Dismantling societal stigma around disability: How can plant mutations allow us to reimagine disability as a valuable form of biodiversity?
Dismantling societal stigma around disability: How can plant mutations allow us to reimagine disability as a valuable form of biodiversity? is a micro-project undertaken by Emery Vanderburgh and Arseli Dokumaci funded by the FRQ Engage Citizen Grant.
Genetic variation and mutation are inherent to all life on earth, and yet are often perceived as un-natural. This project will create an artwork centering on plant mutations (Floral Fasciation), as a way to think about disability differently. We will observe, trace and document plant mutations, then create physical and digital floral sculptures and animations and bring them together in an interactive installation which will be exhibited in galleries and shared with the broader public through a “making of” documentary. Through exploring and exhibiting the aesthetic possibilities opened by plant mutations, our project displaces human disability as the central imagery without displacing it as the central critical lens.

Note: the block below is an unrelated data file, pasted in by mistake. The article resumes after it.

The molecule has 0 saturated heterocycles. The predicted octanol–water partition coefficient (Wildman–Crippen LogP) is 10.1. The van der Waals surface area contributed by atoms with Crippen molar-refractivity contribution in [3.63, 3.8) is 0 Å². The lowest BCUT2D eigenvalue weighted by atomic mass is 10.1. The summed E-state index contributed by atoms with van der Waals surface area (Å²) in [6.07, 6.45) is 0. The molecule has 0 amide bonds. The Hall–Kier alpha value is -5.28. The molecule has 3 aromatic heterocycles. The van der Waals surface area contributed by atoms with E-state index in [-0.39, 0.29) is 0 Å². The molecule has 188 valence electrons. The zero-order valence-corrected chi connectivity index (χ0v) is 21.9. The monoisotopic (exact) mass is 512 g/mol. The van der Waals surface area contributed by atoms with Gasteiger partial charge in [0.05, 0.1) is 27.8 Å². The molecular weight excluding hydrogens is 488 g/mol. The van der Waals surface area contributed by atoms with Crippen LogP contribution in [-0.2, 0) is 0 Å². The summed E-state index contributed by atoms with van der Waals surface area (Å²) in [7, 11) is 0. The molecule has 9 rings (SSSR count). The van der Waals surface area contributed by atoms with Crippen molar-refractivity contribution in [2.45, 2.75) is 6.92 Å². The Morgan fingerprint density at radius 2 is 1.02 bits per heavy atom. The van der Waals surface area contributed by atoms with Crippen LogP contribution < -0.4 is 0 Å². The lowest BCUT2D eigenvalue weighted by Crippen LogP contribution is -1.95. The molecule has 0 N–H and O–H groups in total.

By distilling these themes into an artwork, the public will have a unique opportunity to have discussions about digital versus real, natural versus unnatural, and human disability as a form of valuable biodiversity. Popular culture often focuses on the centrality of digital extensions and tensions between technology and nature in modern life. It does not often focus on the centrality of disability to those same lives. Embodying all of these themes together will illustrate how disabled politics have contended with these concepts and long-held insights valuable and relevant to everyone.